Colloidal semiconductor nanocrystals (NCs), called quantum dots (QDs), have been intensively studied because of their excellent photoluminescence (PL) quantum yields. However, commercial QDs such as CdSe and InP contain toxic or expensive rare elements, limiting their sustainable use. This study focuses on nontoxic, stable, and cheap tin oxides, and synthesized luminescent SnO2 NCs of ≈2 nm in size by a heating-up method. Tin precursors and diols in a high-boiling point solvent with oleylamine as the surfactant are heated at 240 °C. SnO2 NCs show defect-related photoluminescence at 400–460 nm by excitation at 370 nm, achieving a high quantum yield of more than 60%. The PL intensity is stable even when the NCs are stored in atmospheric air at room temperature for over 1 year. The defect-related emissions of the SnO2 NCs are studied using polyoxometalates (POMs) as the PL quencher. POMs efficiently quench the PL emissions by extracting excited electrons from the conduction band and shallow surface defects. The results reveal that PL emissions from SnO2 NCs are associated with radiative charge recombination via shallow defect levels on the surface and in the bulk, demonstrating the effectiveness of the PL quenching technique using POMs in studying the PL emission mechanism in QDs.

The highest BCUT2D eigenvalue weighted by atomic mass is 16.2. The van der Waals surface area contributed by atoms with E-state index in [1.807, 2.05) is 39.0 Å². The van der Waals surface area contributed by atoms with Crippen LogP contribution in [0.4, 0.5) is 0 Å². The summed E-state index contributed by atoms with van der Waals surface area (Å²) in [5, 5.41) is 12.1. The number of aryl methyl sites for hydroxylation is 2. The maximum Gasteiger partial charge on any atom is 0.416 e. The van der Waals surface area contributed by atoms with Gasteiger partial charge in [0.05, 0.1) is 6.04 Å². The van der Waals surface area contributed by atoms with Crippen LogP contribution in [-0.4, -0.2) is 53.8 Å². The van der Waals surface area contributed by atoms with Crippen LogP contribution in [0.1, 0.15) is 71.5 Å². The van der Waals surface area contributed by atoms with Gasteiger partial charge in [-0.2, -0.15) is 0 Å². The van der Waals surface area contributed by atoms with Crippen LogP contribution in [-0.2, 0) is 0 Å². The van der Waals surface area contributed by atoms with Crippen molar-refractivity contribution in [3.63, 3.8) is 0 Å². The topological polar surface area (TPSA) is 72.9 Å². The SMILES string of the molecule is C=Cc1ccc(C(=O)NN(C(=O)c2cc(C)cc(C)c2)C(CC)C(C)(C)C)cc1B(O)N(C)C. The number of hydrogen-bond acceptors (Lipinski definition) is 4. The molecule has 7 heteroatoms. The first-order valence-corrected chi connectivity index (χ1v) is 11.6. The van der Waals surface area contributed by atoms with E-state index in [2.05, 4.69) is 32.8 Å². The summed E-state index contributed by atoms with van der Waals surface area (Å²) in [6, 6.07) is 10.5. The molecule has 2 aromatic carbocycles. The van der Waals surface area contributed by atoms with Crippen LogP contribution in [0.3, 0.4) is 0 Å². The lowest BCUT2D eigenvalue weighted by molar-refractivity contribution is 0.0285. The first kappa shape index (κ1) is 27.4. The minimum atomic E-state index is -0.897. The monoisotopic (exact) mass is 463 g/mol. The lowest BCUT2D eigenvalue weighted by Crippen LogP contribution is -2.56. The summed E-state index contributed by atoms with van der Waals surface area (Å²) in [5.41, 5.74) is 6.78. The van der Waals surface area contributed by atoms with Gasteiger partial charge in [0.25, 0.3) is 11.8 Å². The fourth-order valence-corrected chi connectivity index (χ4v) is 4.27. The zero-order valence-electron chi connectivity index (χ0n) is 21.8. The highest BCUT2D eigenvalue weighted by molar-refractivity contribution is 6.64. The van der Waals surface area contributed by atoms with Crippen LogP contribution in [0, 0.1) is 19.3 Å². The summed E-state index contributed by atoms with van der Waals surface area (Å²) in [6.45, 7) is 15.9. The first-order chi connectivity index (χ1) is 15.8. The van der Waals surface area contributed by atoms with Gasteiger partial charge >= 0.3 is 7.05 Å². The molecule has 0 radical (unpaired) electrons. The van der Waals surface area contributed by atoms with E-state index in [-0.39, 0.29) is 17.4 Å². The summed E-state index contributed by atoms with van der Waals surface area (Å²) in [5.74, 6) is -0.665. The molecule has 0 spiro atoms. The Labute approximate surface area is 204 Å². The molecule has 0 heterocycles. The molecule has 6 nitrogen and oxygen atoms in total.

- tin dioxide